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The Heartbleed Bug and our Top 3 VPNs

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The Heartbleed bug absolutely put the internet security world in its ear. To quote internet security expert Bruce Schneier on the Heartbleed bug:

‘Catastrophic’ is the right word. On the scale of 1 to 10, this is an 11.”

That’s right, the Heartbleed bug went Spinal Tap. Is that too dated a reference?

The Heartbleed bug was able to exploit a vulnerability in OpenSSL software. This allowed hackers to see and steal up to 64k of memory from vulnerable servers that were using OpenSSL. The information was primarily concerned with SSL private keys, passwords, user keys and logins. But to put it simply, pretty much anything that could be stored on the server was vulnerable.

What to do about the Heartbleed bug

First, test to see if your website was vulnerable to the Heartbleed bug in the first place. If it was, update your SSL certificate, there is now a patch for the Heartbleed bug. Once you have done this you can change every single password that could have been stolen.

Debate on what you should do is varied, and sometimes…passionate. You can’t go wrong with an updated SSL certificate, and a password change. You may want to change your passwords a second time once your new SSL certificate arrives, just to be on the ultra-cautious side.

How our Top 3 VPNs were affected by or responded to the Heartbleed Bug

Our Top 3 VPN providers all have websites which are hosted on servers with the same potential vulnerabilities to the Heartbleed bug as any other website. Being leaders in the online security industry, they were quick to discuss their situation, and reassure users that they were secure against the Heartbleed bug.

Hide My Ass’ users are safe due to separate subdomain

Speaking on their forum in response to Heartbleed related post, Hide My Ass responded by saying:

Heartbleed only affected www.hidemyass.com because of the anti-DDOS provider we use and the vulnerability was not on our server itself. As you may be aware, users interact with our service via a separate server on subdomain vpn.hidemyass.com which was unaffected.

Therefore, HMA! Pro VPN users have not had their user credentials exposed by Heartbleed. Nonetheless, it is currently advisable to change all passwords used on the internet, particularly for highly sensitive services, such as email and banking. We are issuing a full statement later today and have already been working to issue clarifications to the media – e.g. http://gizmodo.com/h…e-is-1560812671

Even though you’re safe, it is still a good idea to change your passwords!

IPVanish was not affected by Heartbleed bug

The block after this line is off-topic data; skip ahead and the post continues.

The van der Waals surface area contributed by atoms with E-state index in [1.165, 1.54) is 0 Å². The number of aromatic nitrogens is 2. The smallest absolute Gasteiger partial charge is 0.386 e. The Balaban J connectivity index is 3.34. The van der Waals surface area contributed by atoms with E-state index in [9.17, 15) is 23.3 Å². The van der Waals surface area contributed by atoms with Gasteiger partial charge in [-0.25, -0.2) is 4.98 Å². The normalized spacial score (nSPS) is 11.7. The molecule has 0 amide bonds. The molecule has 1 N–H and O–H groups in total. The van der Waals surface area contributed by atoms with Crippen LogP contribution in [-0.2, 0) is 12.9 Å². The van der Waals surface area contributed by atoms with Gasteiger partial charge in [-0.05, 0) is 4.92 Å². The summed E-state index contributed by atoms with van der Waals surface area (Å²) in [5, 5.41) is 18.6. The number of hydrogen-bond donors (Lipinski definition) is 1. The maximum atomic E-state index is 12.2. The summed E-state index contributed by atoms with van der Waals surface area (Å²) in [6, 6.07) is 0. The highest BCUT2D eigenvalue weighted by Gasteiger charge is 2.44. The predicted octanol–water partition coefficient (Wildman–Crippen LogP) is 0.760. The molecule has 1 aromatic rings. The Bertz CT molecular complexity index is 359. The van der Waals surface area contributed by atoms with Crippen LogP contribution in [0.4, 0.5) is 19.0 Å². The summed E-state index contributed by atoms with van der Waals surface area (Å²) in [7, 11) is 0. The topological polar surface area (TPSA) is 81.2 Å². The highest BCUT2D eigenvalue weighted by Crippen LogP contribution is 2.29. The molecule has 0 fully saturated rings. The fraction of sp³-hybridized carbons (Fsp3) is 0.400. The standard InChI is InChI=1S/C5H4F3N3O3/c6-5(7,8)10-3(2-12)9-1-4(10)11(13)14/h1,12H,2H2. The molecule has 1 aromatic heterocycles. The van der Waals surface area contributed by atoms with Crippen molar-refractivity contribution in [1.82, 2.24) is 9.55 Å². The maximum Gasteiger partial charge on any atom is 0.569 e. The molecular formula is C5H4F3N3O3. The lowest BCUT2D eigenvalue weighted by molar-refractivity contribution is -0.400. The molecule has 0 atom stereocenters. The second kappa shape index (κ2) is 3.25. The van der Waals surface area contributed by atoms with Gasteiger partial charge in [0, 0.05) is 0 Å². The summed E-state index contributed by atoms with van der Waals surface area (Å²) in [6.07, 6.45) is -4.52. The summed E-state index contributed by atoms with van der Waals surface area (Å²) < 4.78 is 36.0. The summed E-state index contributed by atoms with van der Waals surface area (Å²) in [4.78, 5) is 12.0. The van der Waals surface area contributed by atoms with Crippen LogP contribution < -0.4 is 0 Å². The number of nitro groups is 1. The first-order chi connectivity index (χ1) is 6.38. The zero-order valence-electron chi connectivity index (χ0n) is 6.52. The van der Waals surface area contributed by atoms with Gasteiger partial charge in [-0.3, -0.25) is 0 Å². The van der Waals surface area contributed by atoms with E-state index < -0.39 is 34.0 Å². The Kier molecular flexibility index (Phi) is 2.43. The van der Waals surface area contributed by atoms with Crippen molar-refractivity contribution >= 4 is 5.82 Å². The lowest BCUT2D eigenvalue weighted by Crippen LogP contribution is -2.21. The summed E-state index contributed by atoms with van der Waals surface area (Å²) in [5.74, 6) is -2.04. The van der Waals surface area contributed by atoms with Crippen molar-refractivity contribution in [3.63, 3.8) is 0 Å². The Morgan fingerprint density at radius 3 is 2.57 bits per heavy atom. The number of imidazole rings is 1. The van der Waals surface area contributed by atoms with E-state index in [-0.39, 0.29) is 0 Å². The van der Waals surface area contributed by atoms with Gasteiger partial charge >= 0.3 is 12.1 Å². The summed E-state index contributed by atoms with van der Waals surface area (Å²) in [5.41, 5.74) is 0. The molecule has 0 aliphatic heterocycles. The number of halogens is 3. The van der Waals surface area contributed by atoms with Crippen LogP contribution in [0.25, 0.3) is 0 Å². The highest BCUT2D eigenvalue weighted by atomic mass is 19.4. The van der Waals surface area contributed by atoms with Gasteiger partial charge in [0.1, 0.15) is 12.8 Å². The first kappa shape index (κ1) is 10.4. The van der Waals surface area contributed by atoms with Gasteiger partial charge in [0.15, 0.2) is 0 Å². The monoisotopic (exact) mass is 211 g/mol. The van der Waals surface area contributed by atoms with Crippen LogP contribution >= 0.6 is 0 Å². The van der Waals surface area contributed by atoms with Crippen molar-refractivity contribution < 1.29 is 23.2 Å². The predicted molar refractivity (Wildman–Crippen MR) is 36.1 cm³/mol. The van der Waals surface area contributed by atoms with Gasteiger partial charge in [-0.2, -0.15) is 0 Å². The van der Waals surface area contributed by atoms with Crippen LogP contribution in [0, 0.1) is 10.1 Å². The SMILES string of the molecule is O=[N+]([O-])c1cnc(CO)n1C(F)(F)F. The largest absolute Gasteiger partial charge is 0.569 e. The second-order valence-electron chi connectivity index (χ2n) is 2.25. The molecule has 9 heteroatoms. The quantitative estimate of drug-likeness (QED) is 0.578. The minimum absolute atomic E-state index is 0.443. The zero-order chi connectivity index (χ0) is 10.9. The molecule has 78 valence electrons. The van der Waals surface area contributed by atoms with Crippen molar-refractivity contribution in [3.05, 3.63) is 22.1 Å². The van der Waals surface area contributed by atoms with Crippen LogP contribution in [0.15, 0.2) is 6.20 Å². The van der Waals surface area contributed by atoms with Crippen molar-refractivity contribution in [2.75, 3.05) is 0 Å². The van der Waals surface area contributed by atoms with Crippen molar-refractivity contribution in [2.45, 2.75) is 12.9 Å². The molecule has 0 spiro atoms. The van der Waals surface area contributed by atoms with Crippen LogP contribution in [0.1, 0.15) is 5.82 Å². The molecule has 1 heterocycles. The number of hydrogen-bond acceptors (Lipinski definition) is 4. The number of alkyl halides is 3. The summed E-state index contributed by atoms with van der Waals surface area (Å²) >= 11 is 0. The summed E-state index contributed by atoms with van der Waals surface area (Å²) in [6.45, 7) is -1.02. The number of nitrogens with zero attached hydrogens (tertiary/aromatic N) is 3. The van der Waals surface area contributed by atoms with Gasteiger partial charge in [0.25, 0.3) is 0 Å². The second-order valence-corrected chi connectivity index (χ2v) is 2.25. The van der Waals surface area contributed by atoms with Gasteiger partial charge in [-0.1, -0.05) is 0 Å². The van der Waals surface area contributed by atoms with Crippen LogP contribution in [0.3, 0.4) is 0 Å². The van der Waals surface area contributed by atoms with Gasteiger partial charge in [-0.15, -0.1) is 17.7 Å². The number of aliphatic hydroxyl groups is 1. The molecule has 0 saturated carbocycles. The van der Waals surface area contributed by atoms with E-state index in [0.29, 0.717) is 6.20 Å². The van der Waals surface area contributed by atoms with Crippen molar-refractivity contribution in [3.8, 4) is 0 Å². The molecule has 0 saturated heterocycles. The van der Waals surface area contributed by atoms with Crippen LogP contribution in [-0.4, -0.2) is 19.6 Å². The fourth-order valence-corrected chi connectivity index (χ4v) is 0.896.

Users of IPVanish have nothing to worry about. They didn’t support the particular extension of OpenSSL that was vulnerable (TLS extension 15). Everything is fine with them. Here is their statement from their blog:

A review of the Heartbleed OpenSSL vulnerability, we’ve determined that our SSL implementation was never vulnerable. From the get go, we have been using versions of OpenSSL that were unaffected (OpenSSL versions 1.0.0j, 1.0.0e and 0.9.8).  We haven’t supported the TLS extension 15, the Heartbeat extension vulnerable to the attack, and we invite you to use public tools such as http://possible.lv/tools/hb/ or http://filippo.io/Heartbleed/ to test any of our servers to verify.

While never vulnerable, we have found that our website supports an older version of SSL, SSL V2, that we are disabling as a precaution. Additionally, while our servers and software never used the TLS extension 15, we are working to update to the latest version of the OpenVPN patch for additional peace of mind.

Private Internet Access take precautionary measures

Private Internet Access (PIA) stated numerous times that their website wasn’t vulnerable. This was due to their hardware load balancers not running the vulnerable OpenSSL extension (TLS extension 15, again). As a precautionary measure, they still went ahead and changed their certificates.

As for their VPN servers, they had this to say on their blog post about Heartbleed:

All of our VPN gateways were patched within 4 hours (UTC 23:17:15 on Apr 7 2014) of the public disclosure of Heartbleed (UTC 19:00:00 on Apr 7 2014). We moved from OpenSSL 1.0.1f to the non-exploitable version 1.0.1g. In terms of our keys, the original researcher who discovered Heartbleed, Neel Mehta, says that private keys are safe, and we agree with his conclusion.

Conclusion about the Heartbleed bug and VPN services

The top 3 VPN clients in our ranking are there for a reason. As you read above, they were prepared for an attack like this, and they protected you throughout the entire Heartbleed bug ordeal. Your data was safe, you were safe, and they still had the foresight to take precautionary measures and advise you to do the same by changing your passwords.

Photo credit to Open Access BPO.

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